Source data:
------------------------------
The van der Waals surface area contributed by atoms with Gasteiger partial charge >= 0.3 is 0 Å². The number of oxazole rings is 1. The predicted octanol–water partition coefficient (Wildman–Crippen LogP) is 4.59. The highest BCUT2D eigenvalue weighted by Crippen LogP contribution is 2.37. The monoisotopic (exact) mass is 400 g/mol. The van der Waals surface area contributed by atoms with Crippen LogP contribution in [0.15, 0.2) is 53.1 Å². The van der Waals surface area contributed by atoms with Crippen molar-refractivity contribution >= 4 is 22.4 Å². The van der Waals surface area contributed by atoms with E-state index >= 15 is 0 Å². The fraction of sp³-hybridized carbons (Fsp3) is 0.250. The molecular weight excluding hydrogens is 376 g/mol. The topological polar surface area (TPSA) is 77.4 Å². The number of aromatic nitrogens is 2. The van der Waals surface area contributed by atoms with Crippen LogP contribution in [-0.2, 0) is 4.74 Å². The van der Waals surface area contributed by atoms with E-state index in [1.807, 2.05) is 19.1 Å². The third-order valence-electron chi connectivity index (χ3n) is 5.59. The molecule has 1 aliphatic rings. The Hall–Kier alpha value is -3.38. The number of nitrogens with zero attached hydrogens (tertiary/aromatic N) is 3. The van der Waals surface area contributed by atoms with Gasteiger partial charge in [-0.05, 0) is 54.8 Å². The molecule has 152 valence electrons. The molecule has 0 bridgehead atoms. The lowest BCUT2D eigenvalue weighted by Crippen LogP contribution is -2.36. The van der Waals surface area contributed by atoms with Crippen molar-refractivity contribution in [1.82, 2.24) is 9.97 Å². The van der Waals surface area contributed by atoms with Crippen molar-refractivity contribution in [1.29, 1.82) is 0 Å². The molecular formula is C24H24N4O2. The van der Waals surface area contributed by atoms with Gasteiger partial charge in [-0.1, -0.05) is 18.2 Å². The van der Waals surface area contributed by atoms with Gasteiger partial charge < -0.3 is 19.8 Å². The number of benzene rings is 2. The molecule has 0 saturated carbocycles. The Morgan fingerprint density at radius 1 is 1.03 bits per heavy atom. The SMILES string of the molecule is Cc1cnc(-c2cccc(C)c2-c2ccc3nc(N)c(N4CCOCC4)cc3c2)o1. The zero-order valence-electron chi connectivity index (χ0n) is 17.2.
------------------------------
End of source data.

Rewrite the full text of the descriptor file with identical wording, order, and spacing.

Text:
The van der Waals surface area contributed by atoms with Gasteiger partial charge >= 0.3 is 0 Å². The number of oxazole rings is 1. The predicted octanol–water partition coefficient (Wildman–Crippen LogP) is 4.59. The highest BCUT2D eigenvalue weighted by Crippen LogP contribution is 2.37. The monoisotopic (exact) mass is 400 g/mol. The van der Waals surface area contributed by atoms with Crippen LogP contribution in [0.15, 0.2) is 53.1 Å². The van der Waals surface area contributed by atoms with Crippen molar-refractivity contribution >= 4 is 22.4 Å². The van der Waals surface area contributed by atoms with E-state index >= 15 is 0 Å². The fraction of sp³-hybridized carbons (Fsp3) is 0.250. The molecular weight excluding hydrogens is 376 g/mol. The topological polar surface area (TPSA) is 77.4 Å². The number of aromatic nitrogens is 2. The van der Waals surface area contributed by atoms with Crippen LogP contribution in [-0.2, 0) is 4.74 Å². The van der Waals surface area contributed by atoms with E-state index in [1.807, 2.05) is 19.1 Å². The third-order valence-electron chi connectivity index (χ3n) is 5.59. The molecule has 1 aliphatic rings. The Hall–Kier alpha value is -3.38. The number of nitrogens with zero attached hydrogens (tertiary/aromatic N) is 3. The van der Waals surface area contributed by atoms with Gasteiger partial charge in [-0.05, 0) is 54.8 Å². The molecule has 152 valence electrons. The molecule has 0 bridgehead atoms. The lowest BCUT2D eigenvalue weighted by Crippen LogP contribution is -2.36. The van der Waals surface area contributed by atoms with Crippen molar-refractivity contribution in [1.82, 2.24) is 9.97 Å². The van der Waals surface area contributed by atoms with Crippen molar-refractivity contribution in [1.29, 1.82) is 0 Å². The molecular formula is C24H24N4O2. The van der Waals surface area contributed by atoms with Gasteiger partial charge in [-0.1, -0.05) is 18.2 Å². The van der Waals surface area contributed by atoms with Gasteiger partial charge < -0.3 is 19.8 Å². The number of benzene rings is 2. The molecule has 0 saturated carbocycles. The Morgan fingerprint density at radius 1 is 1.03 bits per heavy atom. The SMILES string of the molecule is Cc1cnc(-c2cccc(C)c2-c2ccc3nc(N)c(N4CCOCC4)cc3c2)o1. The zero-order valence-electron chi connectivity index (χ0n) is 17.2.